"American Values, Religious Voices" Letters to the President

Today I sent my first letter to the president.

It’s part of an initiative titled “American Values, Religious Voices: 100 Days. 100 Letters,” a national bipartisan campaign spearheaded by Rabbi Andrea Weiss that brings together 100 writers from different religious traditions to articulate core American values that have grounded our nation in the past and should guide us forward at this time of political transition.

For the first 100 days of this new administration, a one-page letter, authored by a religious leader, scholar, or teacher, will be sent to the President, Vice President, Cabinet Secretaries, and Members of the House and Senate. The letters also will be shared with subscribers to a daily email and available to the general public.

Contributors were invited to speak from their own religious traditions, to state how one’s religious values support (or perhaps push back against) American values. What do we want the new administration to know about how each religious tradition makes America great?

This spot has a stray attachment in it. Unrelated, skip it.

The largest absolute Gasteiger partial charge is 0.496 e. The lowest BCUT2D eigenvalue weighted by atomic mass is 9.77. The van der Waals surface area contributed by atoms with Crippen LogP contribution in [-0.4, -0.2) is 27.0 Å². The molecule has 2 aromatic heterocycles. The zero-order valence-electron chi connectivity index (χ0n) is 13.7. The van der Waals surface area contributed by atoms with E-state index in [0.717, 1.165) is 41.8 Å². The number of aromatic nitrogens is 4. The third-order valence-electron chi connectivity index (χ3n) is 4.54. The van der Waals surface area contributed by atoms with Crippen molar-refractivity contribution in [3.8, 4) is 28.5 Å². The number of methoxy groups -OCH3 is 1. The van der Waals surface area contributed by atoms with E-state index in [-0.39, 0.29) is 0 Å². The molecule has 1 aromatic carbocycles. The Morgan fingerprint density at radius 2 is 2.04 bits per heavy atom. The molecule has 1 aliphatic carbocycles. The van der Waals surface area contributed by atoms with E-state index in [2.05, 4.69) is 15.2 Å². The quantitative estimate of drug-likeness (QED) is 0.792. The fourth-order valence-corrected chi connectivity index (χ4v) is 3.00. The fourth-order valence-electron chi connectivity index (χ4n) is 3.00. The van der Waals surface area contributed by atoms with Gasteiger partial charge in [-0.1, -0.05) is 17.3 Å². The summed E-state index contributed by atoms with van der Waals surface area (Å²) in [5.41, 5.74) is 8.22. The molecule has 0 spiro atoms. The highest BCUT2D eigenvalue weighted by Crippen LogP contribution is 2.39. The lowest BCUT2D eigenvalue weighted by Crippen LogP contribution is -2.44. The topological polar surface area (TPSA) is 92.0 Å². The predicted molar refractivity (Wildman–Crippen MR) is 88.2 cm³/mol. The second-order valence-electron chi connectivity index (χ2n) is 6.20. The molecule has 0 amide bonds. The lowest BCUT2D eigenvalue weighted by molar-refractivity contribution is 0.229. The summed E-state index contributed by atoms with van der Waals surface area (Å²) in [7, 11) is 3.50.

From the Catholic tradition, there are certainly many religious values upon which I would like President Trump to reflect. I might have written about torture, racism, immigration, abortion, health care, distributive justice, nuclear weapons, and more.

But after much rumination and a little prayer, I decided that, regarding current and actionable proposals of the Trump administration, the issue on which my Catholic tradition and my American values most cohere is that of religious liberty for minorities.

You can read my letter—and the others as they are posted each day—on the Values and Voices website. I hope you will.


Michael Peppard is associate professor of theology at Fordham University and on the staff of its Curran Center for American Catholic Studies. He is the author of The World's Oldest Church and The Son of God in the Roman World, and on Twitter @MichaelPeppard. He is a contributing editor to Commonweal.

Please email comments to letters@commonwealmagazine.org and join the conversation on our Facebook page.

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